As disk 50 is rotated with magnetic heads 18 and 32 pressed against it for maintaining both heads 18 and 32 in operative contact therewith, under head load w1, the heads read or write information on the disk. During such a read/write operation, since flexible disk 50 has a tendency to deviate from its nominal plane, the heads can pivot freely around the x- and y-axes by gimbal action of gimbal springs 16 and 30 supported by their corresponding pivot pins, and can move by distance δ shown in FIG. 5 in a direction normal to the nominal plane of disk 50 because of flexibility of the leaf springs and the gimbal springs, thereby compensating for any irregularities in disk 50. Therefore, change of the head load, which acts on corresponding magnetic head 18 or 22 in its loaded state, is set within range w.
According to the magnetic head supporting device constructed in this manner, the deformation of the leaf springs of the load applying means, used to apply load to the magnetic head, is restricted by the stoppers. Therefore, the displacement of the gimbal springs and the magnetic heads toward the recording medium in the unloaded state can be reduced. Thus, even if the stroke of the head arm from the loaded position to the unloaded position is relatively short, the magnetic heads can be separated securely from the recording medium. Also, in the unloaded state, the displacement of leaf springs 34 and 42 is kept small by corresponding stoppers 40 and 48, and thus the urging force generated by leaf springs 34 and 42 toward corresponding gimbal springs 16 and 30 is also small that the rigidity and spring force of the gimbal springs can be reduced. If the gimbal springs have a smaller spring force and lower rigidity, however, the degree of freedom of their deformation increases in proportion. Moreover, the head load can be set accurately, without being influenced by the urging force of the gimbal springs.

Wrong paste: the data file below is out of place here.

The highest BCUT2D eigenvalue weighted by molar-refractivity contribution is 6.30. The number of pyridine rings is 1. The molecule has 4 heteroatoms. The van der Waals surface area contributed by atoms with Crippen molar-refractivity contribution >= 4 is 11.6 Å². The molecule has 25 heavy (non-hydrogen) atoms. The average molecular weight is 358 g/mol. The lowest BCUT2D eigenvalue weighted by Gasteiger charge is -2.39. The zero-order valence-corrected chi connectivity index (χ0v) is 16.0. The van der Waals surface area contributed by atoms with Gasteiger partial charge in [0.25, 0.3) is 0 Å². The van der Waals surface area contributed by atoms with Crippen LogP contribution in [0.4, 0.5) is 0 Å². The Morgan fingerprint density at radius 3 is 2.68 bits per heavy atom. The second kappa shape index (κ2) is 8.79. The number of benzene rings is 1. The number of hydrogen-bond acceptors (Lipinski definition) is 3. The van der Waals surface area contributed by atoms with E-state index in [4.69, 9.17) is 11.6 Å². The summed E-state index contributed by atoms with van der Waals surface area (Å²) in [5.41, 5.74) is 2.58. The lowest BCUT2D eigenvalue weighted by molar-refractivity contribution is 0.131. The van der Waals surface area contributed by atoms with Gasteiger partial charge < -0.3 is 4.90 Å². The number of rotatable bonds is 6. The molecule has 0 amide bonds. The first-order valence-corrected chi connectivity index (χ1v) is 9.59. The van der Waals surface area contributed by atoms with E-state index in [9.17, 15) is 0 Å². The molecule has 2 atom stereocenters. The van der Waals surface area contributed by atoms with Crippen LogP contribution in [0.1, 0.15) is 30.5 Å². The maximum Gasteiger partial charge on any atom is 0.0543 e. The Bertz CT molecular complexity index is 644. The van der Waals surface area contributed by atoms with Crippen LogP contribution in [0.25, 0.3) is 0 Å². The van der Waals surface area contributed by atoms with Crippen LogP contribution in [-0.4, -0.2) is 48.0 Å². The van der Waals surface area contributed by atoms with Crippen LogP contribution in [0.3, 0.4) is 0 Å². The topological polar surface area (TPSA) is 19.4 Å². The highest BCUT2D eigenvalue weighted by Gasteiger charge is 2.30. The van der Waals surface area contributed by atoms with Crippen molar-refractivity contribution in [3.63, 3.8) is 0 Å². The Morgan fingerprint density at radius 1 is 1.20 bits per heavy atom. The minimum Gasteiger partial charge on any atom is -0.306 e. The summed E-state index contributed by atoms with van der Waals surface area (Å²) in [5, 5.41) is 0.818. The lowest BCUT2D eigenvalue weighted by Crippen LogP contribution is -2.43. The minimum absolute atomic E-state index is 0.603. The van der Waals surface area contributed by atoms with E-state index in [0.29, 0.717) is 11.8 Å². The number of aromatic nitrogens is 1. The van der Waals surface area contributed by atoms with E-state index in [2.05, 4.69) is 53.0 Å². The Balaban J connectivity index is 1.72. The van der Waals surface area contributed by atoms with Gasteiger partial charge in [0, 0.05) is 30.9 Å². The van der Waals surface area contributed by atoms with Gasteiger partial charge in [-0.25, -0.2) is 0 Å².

In the loaded state, furthermore, the gimbal springs are undeformed or kept parallel to the recording medium. The degree of freedom of the movement of the gimbal springs is higher in the undeformed state than in the deformed state. Since the gimbal springs supported by the pivot pins incline about x- and y-axes parallel to the nominal plane of disk 50, moreover, the degree of freedom of their movement increases further. Accordingly, the magnetic heads, fixed to their corresponding gimbal springs, can roll and pitch more freely during the read/write operation, thereby fully absorbing irregular behavior of the recording medium to deviate from its nominal plane and errors in manufacture and assembly of the supporting device. Thus, the tracking performance for magnetic heads' accurately tracing a certain data track on disk 50, and contacting capability of the magnetic heads with the recording medium as well as the reliability of the read/write operation are improved.